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March 22, 2014

John Calipari

Willie Cauley-Stein

Andrew Harrison

Alex Poythress


THE MODERATOR:  Andrew Harrison, Alex Poythress, Willie Cauley‑Stein and Dakari Johnson are here representing the Kentucky Wildcats.

Q.  Andrew, how is your elbow?  If you could just talk about what you had to go through since last night, what you have done with it.
ANDREW HARRISON:  It is some pain, I have just been icing it.  Our coach has been taking good care of me and just going day by day.

Q.  Willie, we spent some time the other day talking about your interest in the KU‑K‑State game when were you growing up.  What did you know about Wichita State growing up?
WILLIE CAULEY‑STEIN:  You know, I didn't really know a lot about them.  I knew who they was, but I didn't really pay attention like that growing up.

Q.  I feel like all seasons you guys had a target on your back.  What is it like to come in sort of being an underdog?
ALEX POYTHRESS:  It just comes to knowing that somebody has to be the underdog but at the end of the day you still have to play the game.  It doesn't really matter, everybody is 0‑0 at this point, you know.

Q.  This question for Willie.  It's kind of bouncing off of players.  There may not be a Wichita State connection, but you played AAU ball against Ron Baker and he was talking about that a little bit in the locker room.  Also your mother and Ron's mother played college basketball together at St.Mary's of the Plains, I don't know if you knew that or not.  Ron was talking about it a little bit.  How special is it for the connection?  It is weird, right?  How special is that western Kansas connection a little bit from your roots up to now?
WILLIE CAULEY‑STEIN:  I mean, it's a small world.  I would expect something like that to come from southwestern Kansas because everybody really knows everybody.
And you know, it is just kind of cool that we share that type of connection and then we're both here and both, you know, experiencing one of our biggest dreams, playing in the NCAA Tournament.  And why not do it together?

Q.  Andrew, maybe just expand.  Are you expecting to play tomorrow at this time?

Q.  Were you able to practice today?
ANDREW HARRISON:  We haven't practiced yet.

Q.  Are you going to practice?
ANDREW HARRISON:  Coach has told me to do whatever I can do.  So I am going to go out there and do whatever I can.

Q.  Who is the key match‑up for you when it comes to facing Kansas State and what have the coaches drilled down on dealing with Baker, Early and‑‑
DAKARI JOHNSON:  We all know that they are a good team.  It's going to be our whole team is going to have to play well defensively against them because they move the ball and share the ball a lot.  And it will have to be a good team effort for us.  We know they have a lot of great players and there is not really a key match‑up, we will have to play well defensively as a team.

Q.  I don't know if any of the other players want to expound on that.
ANDREW HARRISON:  Like Dakari said, it will be a team effort.  We all know we're going to have to play our game, but at the same time it's a team game.  Team defense wins, that's what we're going to do.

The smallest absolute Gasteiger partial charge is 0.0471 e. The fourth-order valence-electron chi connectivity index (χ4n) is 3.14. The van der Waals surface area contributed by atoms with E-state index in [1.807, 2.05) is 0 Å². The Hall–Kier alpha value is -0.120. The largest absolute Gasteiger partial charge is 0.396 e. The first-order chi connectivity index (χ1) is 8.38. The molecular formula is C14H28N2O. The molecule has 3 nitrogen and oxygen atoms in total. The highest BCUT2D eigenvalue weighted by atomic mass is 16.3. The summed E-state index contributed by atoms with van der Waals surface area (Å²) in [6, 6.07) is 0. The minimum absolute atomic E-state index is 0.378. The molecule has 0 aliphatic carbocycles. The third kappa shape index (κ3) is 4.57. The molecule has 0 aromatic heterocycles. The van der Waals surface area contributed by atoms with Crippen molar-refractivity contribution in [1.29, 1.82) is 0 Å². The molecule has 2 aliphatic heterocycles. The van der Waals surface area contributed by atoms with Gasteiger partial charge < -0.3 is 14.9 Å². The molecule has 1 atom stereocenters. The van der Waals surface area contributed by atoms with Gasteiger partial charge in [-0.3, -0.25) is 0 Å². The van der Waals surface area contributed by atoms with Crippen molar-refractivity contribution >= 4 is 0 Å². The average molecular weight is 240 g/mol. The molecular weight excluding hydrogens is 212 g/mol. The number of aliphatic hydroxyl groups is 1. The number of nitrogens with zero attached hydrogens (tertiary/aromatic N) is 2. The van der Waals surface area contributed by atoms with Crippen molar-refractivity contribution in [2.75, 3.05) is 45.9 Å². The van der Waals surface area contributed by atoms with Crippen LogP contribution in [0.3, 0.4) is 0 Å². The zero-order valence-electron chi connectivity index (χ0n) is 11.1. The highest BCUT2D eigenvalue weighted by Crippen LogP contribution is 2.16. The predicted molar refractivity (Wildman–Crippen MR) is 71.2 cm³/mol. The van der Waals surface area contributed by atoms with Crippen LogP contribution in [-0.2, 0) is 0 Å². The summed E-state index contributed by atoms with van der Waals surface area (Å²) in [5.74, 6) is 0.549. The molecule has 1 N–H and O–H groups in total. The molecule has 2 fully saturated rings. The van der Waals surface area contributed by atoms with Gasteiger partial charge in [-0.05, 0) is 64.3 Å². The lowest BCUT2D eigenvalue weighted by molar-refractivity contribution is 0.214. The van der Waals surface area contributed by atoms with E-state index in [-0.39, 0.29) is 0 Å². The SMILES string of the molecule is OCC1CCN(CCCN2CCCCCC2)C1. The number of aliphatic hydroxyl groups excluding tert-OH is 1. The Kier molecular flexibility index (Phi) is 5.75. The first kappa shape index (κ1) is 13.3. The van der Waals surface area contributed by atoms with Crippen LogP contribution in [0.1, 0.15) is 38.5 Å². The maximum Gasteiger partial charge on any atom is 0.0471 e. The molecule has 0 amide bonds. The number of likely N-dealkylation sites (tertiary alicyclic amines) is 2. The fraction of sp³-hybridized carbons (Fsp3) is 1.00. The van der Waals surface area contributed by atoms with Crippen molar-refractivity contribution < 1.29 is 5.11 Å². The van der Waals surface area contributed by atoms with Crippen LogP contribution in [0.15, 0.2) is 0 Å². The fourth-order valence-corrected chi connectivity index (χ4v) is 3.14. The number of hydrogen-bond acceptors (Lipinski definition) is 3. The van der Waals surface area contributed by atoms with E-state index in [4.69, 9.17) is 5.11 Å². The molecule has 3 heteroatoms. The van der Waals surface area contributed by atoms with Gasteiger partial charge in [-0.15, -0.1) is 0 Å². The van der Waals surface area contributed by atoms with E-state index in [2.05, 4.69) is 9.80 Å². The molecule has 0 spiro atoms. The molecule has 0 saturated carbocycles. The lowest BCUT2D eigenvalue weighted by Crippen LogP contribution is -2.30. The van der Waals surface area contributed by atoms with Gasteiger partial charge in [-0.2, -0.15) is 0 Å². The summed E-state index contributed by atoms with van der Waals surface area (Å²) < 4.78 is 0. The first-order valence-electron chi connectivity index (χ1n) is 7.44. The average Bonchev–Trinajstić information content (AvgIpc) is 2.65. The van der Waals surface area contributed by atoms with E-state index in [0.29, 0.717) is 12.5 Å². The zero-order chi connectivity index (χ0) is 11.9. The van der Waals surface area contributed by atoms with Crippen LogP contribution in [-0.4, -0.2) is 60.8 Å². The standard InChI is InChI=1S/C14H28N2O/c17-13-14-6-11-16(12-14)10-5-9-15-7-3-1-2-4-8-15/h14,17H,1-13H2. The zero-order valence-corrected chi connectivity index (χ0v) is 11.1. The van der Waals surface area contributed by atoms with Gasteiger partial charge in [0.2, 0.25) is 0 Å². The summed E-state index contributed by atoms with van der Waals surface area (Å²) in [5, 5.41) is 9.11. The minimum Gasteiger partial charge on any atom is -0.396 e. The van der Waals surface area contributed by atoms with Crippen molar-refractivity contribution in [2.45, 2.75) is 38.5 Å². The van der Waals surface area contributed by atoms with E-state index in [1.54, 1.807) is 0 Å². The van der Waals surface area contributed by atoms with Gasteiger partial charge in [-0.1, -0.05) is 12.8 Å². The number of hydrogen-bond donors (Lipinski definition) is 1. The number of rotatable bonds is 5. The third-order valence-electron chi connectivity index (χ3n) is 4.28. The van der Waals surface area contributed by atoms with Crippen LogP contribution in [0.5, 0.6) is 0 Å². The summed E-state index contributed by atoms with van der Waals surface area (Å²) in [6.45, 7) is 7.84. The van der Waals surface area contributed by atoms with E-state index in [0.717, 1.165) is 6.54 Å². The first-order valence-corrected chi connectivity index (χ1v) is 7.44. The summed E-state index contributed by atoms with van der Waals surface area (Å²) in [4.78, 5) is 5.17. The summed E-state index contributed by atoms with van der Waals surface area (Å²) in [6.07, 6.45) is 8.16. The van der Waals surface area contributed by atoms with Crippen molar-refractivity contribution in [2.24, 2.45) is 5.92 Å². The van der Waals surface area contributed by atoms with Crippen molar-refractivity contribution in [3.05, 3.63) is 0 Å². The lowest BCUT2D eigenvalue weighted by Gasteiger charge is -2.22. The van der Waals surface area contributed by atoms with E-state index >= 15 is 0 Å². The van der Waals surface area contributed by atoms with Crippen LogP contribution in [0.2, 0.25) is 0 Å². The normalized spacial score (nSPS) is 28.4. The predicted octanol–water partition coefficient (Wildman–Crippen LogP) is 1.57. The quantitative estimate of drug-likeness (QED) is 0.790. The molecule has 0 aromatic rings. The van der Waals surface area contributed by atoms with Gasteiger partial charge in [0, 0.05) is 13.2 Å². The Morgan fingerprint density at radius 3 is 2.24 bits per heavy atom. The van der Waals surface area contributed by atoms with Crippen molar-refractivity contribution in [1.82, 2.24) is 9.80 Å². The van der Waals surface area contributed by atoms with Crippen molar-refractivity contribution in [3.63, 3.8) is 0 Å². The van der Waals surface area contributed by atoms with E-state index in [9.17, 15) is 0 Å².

Q.  For Willie.  As much attention and focus as a Kentucky program gets daily, what do you imagine it is like to be undefeated at this stage of the season and how much additional burden does it place on you?
WILLIE CAULEY‑STEIN:  It depends how you take it.  You know, Wichita State has a bunch of swagger right now going into this game, being undefeated and being as good as they are defensively and offensively.  So you know they have a bunch of swagger with them and they are probably not really even thinking about their record.  They're probably just going step‑by‑step, game by game.  That's the way you really got to approach it.

Q.  For any of the players.  Does the fact that Wichita State's unbeaten 35‑0 provide any extra motivation for you guys at all?  Is that streak on your mind at all, trying to end that?
ALEX POYTHRESS:  No.  At the end of the day, like I said earlier, the record is 0‑0.  It is the NCAA Tournament, the records don't mean nothing anymore.  You still have to play each other.  Just survive and advance at this point right now.
DAKARI JOHNSON:  Yeah, it is not really one of our goals just to focus on that.  It's just going to be a regular game and we have to fight to pull out the win.  So we just have to look at it that way.

Q.  Willie, one of the Wichita State players said in the locker room that if you get caught up in trying to prove a point, and I guess they could have one to prove against you guys to validate their success, that's when you stumble.  Do you guys also have to be leery of that going into this game, thinking about people talking about streaks or proving something against the undefeated team?
WILLIE CAULEY‑STEIN:  I think for us we're not really trying to prove anything, we're just trying to play the best to our ability and just play hard like, you know, our Kryptonite is playing hard.  And now that we are starting to do that, that's basically what we are focusing on, playing through 40 minutes hard and playing defense like we've been playing.  And, you know, it's going to be a good match‑up and a good test for us.

Q.  Any of the players can answer this.  Is there a particular thing you need to take away from Wichita State tomorrow?  Is there a position on the floor, a shot, is there something particular that you have been looking at doing?  Or is it just the team rebounding and team play?
ANDREW HARRISON:  Coach talked about transition, getting back in transition.  Making sure we make them take tough shots and not let them get too many easy buckets.  And that's one thing we have to focus on.

Q.  I got one for Andrew and Dakari.  Were there any jitters playing in your first NCAA Tournament game last night?  Is there anything you took away from the experience that you think will help you against Wichita State?
DAKARI JOHNSON:  Yeah, there was a little bit of nerves going around for me.  But I'm just glad I got my first NCAA game under my belt and just to be more comfortable from now on.
ANDREW HARRISON:  Oh, yeah, for me I was a little nervous, as you could see.  I almost air balled my first free throw.  So I mean after that I started sweating a little bit, it is just like any other game.

Q.  The Wichita State players were asked what they've learned in their second, third or fourth years of college basketball.  As freshmen, sophomores, do you know what you don't know?
WILLIE CAULEY‑STEIN:  I don't know how to answer that question.  What do you mean do we know what we don't know?